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NHS leaders call on Instagram to crack down on promotion of ‘dangerous’ drugs UK News

Instagram is under pressure from senior NHS officials to crack down on influencers using the social media platform to promote and sell a ‘dangerous’, unlicensed drug.

Senior NHS officials in England have written to Instagram manager Adam Mosseri urging the company to shut down all accounts and content that promotes or attempts to sell Apetamin.

A BBC investigation found that Apetamin was marketed by social media influencers as a way to achieve an extreme hourglass and curvy figure, but it can lead to side effects, including fatigue, jaundice, and shortness. hepatic.

The letter, from NHS England National Director of Mental Health Claire Murdoch and National Medical Director Professor Stephen Powis, alongside Kitty Wallace of the Body Dysmorphic Disorder Foundation, said the drug could cause “harm serious ”for whoever takes it.

According to the PA News Agency, they said, “We are writing about the unauthorized and dangerous drug Apetamin, which is being promoted on your platform and could cause serious harm to anyone who takes it.

“This substance is consumed as a supplement, to promote a specific image and body shape, deemed desirable by some high-level influencers and primarily intended for young women and girls.

“On behalf of NHS patients, staff and people with body dysmorphic disorders and other mental health issues, as well as their families, we are concerned about the effects on physical and mental health of promoting this drug and we urge you to due diligence to your customers and crack down on this dangerous content now. ”

He added: “Unfortunately, many accounts are still active, and when such activity was reported – as per Instagram’s advice – no action was taken, with a response from customer service on your platform. claiming that the commercial sale of Apetamin via Instagram accounts was not carried out. break your community’s rules. ”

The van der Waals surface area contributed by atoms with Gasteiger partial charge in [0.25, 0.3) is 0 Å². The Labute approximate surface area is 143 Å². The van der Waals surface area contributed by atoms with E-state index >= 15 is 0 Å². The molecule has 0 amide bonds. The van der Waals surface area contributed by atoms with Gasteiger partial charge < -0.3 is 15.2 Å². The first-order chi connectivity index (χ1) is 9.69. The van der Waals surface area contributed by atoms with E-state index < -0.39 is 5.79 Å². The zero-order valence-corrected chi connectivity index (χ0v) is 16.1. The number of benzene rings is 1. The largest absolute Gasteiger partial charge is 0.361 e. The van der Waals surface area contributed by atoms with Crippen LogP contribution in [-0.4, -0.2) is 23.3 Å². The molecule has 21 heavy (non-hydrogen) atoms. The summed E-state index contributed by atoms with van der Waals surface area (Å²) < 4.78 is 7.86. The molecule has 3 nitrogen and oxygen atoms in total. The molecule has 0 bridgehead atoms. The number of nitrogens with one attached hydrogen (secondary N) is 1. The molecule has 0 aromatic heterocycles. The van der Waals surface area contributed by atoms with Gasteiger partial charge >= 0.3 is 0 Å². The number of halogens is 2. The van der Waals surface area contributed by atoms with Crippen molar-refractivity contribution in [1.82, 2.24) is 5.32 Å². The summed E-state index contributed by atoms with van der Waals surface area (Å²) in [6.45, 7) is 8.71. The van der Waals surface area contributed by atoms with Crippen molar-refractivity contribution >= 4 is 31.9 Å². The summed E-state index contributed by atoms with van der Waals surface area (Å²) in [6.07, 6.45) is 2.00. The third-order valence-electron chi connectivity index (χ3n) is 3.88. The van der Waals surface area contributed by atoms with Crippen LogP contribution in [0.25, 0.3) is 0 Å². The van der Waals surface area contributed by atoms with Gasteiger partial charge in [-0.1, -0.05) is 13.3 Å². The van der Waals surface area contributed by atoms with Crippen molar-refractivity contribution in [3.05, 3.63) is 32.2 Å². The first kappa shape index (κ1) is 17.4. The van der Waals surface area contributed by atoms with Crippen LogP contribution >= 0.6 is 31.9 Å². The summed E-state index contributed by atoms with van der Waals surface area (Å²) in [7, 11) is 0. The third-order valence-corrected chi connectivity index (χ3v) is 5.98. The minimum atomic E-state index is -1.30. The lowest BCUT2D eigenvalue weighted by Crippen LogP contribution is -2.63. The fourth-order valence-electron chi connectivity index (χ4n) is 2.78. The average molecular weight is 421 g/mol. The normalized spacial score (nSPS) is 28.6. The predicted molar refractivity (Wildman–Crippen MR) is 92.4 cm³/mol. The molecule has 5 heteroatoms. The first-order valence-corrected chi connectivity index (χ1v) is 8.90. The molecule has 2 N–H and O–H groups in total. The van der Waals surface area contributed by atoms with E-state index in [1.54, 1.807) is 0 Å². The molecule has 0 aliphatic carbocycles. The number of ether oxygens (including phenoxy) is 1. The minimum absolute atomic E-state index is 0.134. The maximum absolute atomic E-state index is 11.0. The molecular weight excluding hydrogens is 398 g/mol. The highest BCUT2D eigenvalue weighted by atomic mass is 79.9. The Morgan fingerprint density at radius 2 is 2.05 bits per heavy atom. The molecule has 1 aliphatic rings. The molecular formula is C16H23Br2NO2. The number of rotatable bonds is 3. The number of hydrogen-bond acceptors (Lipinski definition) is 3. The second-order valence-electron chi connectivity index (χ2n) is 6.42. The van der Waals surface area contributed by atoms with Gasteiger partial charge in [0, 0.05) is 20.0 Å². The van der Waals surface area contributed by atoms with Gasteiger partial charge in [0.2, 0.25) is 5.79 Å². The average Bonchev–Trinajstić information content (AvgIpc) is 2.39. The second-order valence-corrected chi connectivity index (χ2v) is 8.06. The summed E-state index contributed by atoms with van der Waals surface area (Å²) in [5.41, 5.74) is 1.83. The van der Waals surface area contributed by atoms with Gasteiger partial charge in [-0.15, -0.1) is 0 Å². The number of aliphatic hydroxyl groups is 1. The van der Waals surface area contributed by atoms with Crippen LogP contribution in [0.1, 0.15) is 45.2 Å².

NHS leaders are calling for an urgent update on steps Instagram is taking to shut down these accounts and confirm that any content selling or promoting Apetamin will be removed.

They also asked the social media platform to confirm how many accounts and posts have been deleted in connection with Apetamin and what steps are currently being taken to protect users from content “likely or likely to trigger or exacerbate bodily dysmorphic disorder, eating disorders and other conditions ”.

A spokesperson for the Body Dysmorphic Disorder Foundation said: “As a small charity, we are increasingly overwhelmed by the number of people contacting us for more support with debilitating body dysmorphic disorder.

“While social media is not the cause of BDD, it has a huge role to play in exacerbating the symptoms.

“We urge companies, like Instagram, to take the welfare of their vulnerable users seriously.

“Promoting Apetamin on social media can be very damaging in terms of physical and mental health, and therefore should not go unchallenged.”

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This notice was published: 2021-05-05 06:30:00